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Old 05-06-2008, 12:52 PM   #691
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I saw Silk and St Trinians

Thought Silk was way too long and very slow and a bit boring.........Michael Pitt seems to enjoy NOT being an energetic actor (just look at Last Days also).

St Trinians I thought was fantastic.....I loved Rupert Everett in this and laughed at his character........all in all a fun Summer-type movie.


makes a change from all the silly gory graphic movies that Hollywood seems to be putting out these days....thats what seems to be on for rent.
Are they stuck for ideas or what! LOL!

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Old 05-06-2008, 01:08 PM   #692
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Robert Downey Jr. was on Jay Leno last night. Said he & Favareau popped into two theaters over the weekend in L.A. (Cinerama Dome and The Bridge). I've always liked him. Will have to catch this movie soon!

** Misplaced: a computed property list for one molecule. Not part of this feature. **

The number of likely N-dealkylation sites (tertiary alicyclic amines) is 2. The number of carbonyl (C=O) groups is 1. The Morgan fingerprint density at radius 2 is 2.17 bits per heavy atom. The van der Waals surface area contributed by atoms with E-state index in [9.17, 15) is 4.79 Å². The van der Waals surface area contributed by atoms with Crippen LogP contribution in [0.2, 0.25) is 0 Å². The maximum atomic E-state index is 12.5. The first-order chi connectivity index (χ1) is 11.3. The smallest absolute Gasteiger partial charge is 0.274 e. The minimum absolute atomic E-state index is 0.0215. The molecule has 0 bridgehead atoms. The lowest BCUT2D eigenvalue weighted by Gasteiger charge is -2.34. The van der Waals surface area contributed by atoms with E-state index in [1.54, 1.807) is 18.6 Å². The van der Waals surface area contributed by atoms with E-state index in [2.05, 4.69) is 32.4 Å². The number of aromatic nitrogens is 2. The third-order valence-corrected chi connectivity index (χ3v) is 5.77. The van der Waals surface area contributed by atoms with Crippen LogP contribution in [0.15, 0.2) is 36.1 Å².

Saw Baby Mama over the weekend. Didn't have high expectations - thought it would just be alright, but I did like it. Was funny. Steve Martin
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Old 05-06-2008, 01:59 PM   #693
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Quote:
Originally posted by Lila64

Saw Baby Mama over the weekend. Didn't have high expectations - thought it would just be alright, but I did like it. Was funny. Steve Martin
Even though we're big Tina Fey fans, my daughter went to see this very reluctantly, with a friend who dragged her to see it, because the commercials for it look so awful. She said it was better than she expected, that the dumbness of the commercials don't really reflect the overall movie.
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Old 05-06-2008, 02:32 PM   #694
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Old 05-10-2008, 12:37 AM   #695
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The Fall 7.5/ 10

This film has a great look to it.
Try and see it on a big screen.
It has the actor from "pushing daisies"

he does a good job



Redbelt 8/10

I am a big David Mamet fan

this is very good, not his best

but very good from Mamet is better than good from most